Recipe: The ‘Macrofriendliest’ Bagels

Macrofriendliest Bagel & Eggs

I’m really excited to share these with you!  I’ve been trying to think up a good bagel recipe that correlates with my usual standards of easy and inexpensive to make, short ingredient list, and as healthy & full of nutrients as possible!  These came out exactly as I hoped, a “bread-y” texture with a “nutty” flavor like a regular flour and yeast bagel.  Most store-bought bagels are made with a highly processed flour which results in them containing very little vitamins or minerals (although some brands do use whole-grain flours, a better choice).  Some companies use “enriched flour” which means additional vitamins and minerals have been added, but the ingredients in my recipe here includes those same micronutrients (and more) but from whole-food sources!  Also, the macronutrients of a regular bagel total to around 50g of carbohydrates and are made with sugar and other unnecessary additives.

In a biscuit-basket woven and sewn by homebound & handicapped women in Singapore that my client brought me from her trip!

My Macrofriendliest Bagels are so “macrofriendly” because they total to 7g of fat, 10g of carbohydrates, and 9g of protein!  Like I’ve mentioned before in my other breakfast-obsessed posts, a balance of macronutrients in the morning is important and if we aren’t active throughout most of our day, carbohydrate sources should be slow-digesting (these bagels are high in fiber so they are!) and if we aren’t working out until later in the day, this also saves us some of our carbohydrate allowance for immediately before the workout so that we have the fuel ready for when we will utilize it best!

The fat content in these bagels come from hemp seeds, which include a perfect balance between Omega-3 and Omega-6 fatty acids, the essential fatty acids we must consume for our bodies to function at it’s best!  Hemp seeds are also a great source of plant-based protein, which we should be including in our daily protein intake and have an abundance of vitamins and minerals.  Including iron, magnesium, manganese, phosphorus, and vitamin B1, these micronutrients are responsible for important cellular processes like carbohydrate and fat metabolism, antioxidant support, bone structure, energy transfer, buffering acidity, enzyme production, and synthesizing DNA and RNA.  All those processes are vital to promoting our best performance! (Buffering acidity helps prolong our ability to work at high intensities, metabolic reactions help us create and use energy quickly and efficiently, and antioxidants and DNA synthesis promote the positive changes within our bodies caused by exercise!)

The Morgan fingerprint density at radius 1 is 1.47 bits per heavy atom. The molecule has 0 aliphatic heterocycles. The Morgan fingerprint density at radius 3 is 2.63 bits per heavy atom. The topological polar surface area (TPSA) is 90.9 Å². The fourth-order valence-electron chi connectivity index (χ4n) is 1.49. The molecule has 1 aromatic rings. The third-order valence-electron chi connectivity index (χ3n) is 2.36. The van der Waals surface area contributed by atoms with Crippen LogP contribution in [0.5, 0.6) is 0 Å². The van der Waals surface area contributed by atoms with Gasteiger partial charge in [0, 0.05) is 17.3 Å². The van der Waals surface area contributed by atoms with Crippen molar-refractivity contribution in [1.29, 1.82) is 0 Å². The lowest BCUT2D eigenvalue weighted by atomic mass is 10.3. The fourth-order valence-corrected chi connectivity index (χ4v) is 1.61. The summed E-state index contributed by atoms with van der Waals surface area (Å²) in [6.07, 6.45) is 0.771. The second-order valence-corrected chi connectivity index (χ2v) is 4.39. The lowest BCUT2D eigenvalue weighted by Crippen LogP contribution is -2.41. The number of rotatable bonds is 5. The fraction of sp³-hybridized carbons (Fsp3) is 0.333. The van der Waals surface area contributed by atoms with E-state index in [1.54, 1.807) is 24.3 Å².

This recipe is for a plain bagel, but I will be updating it with some different variations soon!  The original motivation behind creating this recipe was a spice I got from Trader Joe’s called Everything But The Bagel (like it sounds, seasonings you’d find on an Everything Bagel!), but I still wanted the bagel!! So if you can get your hands on that, I recommend sprinkling some of that on these babies!  Need something to top these bagels with? Try throwing an Eggfin (Recipe: Eggffins) between two halves!  Hope you enjoy them and I appreciate all of the feedback I’ve gotten on my recipes! If you make them, post your food pics on IG and tag me (@danielletkearns)!



1 1/2 cups Oats

5 Tbsp Hemp Seeds (raw, shelled)

5 eggs

1 tsp baking powder

1/4 tsp salt


  1. Preheat oven to 350 degrees
  2. Blend the oats and hemp seeds together until they are a fine flour (like usual, I put them into my mini blender)
  3. Mix in the baking powder and salt
  4. Whisk the eggs in a medium sized bowl, then slowly add in the flour mixture a little at a time, continually stirring
  5. Stir the mixture until there are no flour clumps.  (I made two batches, first the dough was pretty thick and sticky and the other was slightly runnier but both came out similar cooked textures so no sweat!)
  6. Pour the contents into your greased doughnut pan, and cook for 15 minutes (They will become shiny, not quite golden, and if you poke them they feel hard but sponge-y).

IMG_3004_edited       IMG_3003_edited

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